Western Medicine (WM) and Chinese Medicine (CM) are the two most extensively used medical systems throughout the world today, the two systems were integrated successfully throughout China in 1949 when Chairman Mao developed the Chinese health care system into one more adequate for the population of China. Chairman Mao is quoted to have said ‘Although we should have an all-round and correct understanding of Chinese medicine, Chinese medicine also has to transform itself. We must accept this slice of our old heritage critically. To look down upon Chinese medicine is not correct. To claim that everything about Chinese medicine is good, or too good, this is also not correct. Chinese and Western medicines must unite.’ (Taylor, 2004) To date, across China, 95% of WM hospitals have a CM department (Robinson, 2006, p132).
In order to discuss the proposition that the integration of CM into mainstream healthcare can only be achieved if the philosophy and practice of biomedicine are accepted by all practitioners, it will be necessary to review what CM is how it was introduced to the United Kingdom (UK) and to define what the philosophies and practices of CM and WM are. CM in the UK is thought of as a complementary medicine which is defined by Ernst (1995) in a letter to the British Journal of General Practice as ‘...diagnosis, treatment and/or prevention which complements mainstream medicine by contributing to a common whole, by satisfying a demand not met by orthodoxy or by diversifying the conceptual frameworks of medicine’ (Ernst, 1995, p506)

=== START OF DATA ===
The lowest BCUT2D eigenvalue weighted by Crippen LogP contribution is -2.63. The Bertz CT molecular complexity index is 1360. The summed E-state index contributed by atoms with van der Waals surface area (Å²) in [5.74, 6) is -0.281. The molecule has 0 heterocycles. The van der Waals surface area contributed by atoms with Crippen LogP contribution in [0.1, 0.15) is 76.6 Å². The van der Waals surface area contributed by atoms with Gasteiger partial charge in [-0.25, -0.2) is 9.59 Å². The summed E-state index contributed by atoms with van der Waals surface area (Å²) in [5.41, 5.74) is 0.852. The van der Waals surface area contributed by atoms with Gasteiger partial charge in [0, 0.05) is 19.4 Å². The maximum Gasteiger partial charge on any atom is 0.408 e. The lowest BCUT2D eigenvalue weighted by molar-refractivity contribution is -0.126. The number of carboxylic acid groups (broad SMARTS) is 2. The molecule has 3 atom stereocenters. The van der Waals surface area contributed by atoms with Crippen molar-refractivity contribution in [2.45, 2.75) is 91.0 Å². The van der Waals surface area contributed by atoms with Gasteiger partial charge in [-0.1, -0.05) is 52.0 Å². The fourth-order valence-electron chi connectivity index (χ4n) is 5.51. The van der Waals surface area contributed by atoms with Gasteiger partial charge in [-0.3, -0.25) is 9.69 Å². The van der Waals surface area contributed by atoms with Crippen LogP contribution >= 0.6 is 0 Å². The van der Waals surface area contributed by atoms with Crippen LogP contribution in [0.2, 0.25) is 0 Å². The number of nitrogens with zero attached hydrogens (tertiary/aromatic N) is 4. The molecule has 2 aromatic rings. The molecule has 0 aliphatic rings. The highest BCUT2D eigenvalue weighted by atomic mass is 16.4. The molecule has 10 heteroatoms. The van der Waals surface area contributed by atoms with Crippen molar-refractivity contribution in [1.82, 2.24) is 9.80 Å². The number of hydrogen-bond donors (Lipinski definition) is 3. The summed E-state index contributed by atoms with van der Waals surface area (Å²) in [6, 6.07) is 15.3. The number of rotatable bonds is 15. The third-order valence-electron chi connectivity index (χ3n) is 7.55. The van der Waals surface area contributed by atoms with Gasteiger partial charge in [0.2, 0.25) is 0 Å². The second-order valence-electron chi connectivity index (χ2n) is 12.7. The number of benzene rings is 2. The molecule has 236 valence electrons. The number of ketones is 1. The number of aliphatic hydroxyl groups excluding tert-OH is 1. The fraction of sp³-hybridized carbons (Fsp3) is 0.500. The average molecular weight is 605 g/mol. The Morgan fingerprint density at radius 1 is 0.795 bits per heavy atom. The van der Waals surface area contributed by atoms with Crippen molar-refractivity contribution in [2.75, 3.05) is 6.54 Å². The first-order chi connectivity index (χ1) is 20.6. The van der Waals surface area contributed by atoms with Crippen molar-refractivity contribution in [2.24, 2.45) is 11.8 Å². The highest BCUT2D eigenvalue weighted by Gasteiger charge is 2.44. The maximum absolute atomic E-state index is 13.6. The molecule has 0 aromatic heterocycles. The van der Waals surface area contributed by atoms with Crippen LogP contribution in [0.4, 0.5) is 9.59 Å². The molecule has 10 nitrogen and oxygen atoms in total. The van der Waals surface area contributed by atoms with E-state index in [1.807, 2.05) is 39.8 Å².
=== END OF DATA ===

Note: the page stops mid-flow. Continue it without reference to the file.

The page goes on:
CM was introduced to the UK with the arrival of thousands of Chinese immigrants during the 60s and 70s but grew in popularity in 1971 when the international media reported that President Nixon, who was visiting China, received acupuncture following an emergency appendectomy. After receiving acupuncture for post-operative pain Nixon was so awed by the results that he wrote about his travelling companion James Reston, a New York Times journalist wrote about the experience and piqued the interest of the public who began to investigate this ‘new’ healing art. (Presnsky, 1971) However, CM is nothing new and is steeped in history which can be traced back almost to three thousand years through the publication of the ‘Huang Di Ni Jing’ which translates to the ‘Yellow Emperors Medicine Classic’. It is comprised of two volumes containing the foundation of CM and the way it is used in diagnosis and treatment. The Yellow Emperors volumes are comparable to Hippocrates’s ‘Corpus’, a collection of around sixty books, which were published circa the same era and are still the standard text books for medical students studying WM today.
The philosophy and practice of CM is almost at the opposite end of the spectrum when compared to WM, with CM using logical diagnosis through clinical observation of the patient and emphasizing the part the body must play in treatment by studying the individual as a whole and CM works to maintain good health through balancing the body as one entity rather than a collection of internal organs, muscles and bones. WM tends to use a reductive and analytical method of treatment and is standardized meaning that it will isolate a problem then treat the symptoms of the problem through the use of medicines and pharmacology which has a scientific evidence base. This form of treatment will be diagnosed for every patient displaying similar symptoms regardless of other factors which a CM practitioner may see as significant.
CM consists of several therapies such as Moxbisution, the use of a burning herb known as common mugwort to act as a counterirritant and to heat areas of the skin, acupuncture, Chinese herbs and nutrition, a system of massage across the entire body which includes the application of...